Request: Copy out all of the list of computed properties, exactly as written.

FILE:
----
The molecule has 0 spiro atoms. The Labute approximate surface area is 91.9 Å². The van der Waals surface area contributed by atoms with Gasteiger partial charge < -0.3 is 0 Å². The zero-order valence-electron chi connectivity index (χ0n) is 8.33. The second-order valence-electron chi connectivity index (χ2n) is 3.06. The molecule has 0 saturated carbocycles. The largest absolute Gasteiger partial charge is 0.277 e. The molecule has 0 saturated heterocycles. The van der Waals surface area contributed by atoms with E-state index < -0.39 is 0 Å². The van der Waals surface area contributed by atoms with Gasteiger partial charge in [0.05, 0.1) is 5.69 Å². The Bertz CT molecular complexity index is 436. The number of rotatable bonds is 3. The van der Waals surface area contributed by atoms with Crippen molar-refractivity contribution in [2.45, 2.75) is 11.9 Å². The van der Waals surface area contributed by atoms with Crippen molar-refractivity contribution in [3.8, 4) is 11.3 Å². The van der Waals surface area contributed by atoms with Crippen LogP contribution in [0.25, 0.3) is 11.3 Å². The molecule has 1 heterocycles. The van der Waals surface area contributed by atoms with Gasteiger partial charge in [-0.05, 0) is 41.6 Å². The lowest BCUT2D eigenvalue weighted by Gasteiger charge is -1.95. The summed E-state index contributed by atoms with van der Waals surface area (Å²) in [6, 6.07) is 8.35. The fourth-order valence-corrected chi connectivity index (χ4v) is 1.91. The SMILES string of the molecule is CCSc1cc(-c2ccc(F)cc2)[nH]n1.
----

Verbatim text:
The molecule has 0 spiro atoms. The Labute approximate surface area is 91.9 Å². The van der Waals surface area contributed by atoms with Gasteiger partial charge < -0.3 is 0 Å². The zero-order valence-electron chi connectivity index (χ0n) is 8.33. The second-order valence-electron chi connectivity index (χ2n) is 3.06. The molecule has 0 saturated carbocycles. The largest absolute Gasteiger partial charge is 0.277 e. The molecule has 0 saturated heterocycles. The van der Waals surface area contributed by atoms with E-state index < -0.39 is 0 Å². The van der Waals surface area contributed by atoms with Gasteiger partial charge in [0.05, 0.1) is 5.69 Å². The Bertz CT molecular complexity index is 436. The number of rotatable bonds is 3. The van der Waals surface area contributed by atoms with Crippen molar-refractivity contribution in [2.45, 2.75) is 11.9 Å². The van der Waals surface area contributed by atoms with Crippen molar-refractivity contribution in [3.8, 4) is 11.3 Å². The van der Waals surface area contributed by atoms with Crippen LogP contribution in [0.25, 0.3) is 11.3 Å². The molecule has 1 heterocycles. The van der Waals surface area contributed by atoms with Gasteiger partial charge in [-0.05, 0) is 41.6 Å². The lowest BCUT2D eigenvalue weighted by Gasteiger charge is -1.95. The summed E-state index contributed by atoms with van der Waals surface area (Å²) in [6, 6.07) is 8.35. The fourth-order valence-corrected chi connectivity index (χ4v) is 1.91. The SMILES string of the molecule is CCSc1cc(-c2ccc(F)cc2)[nH]n1.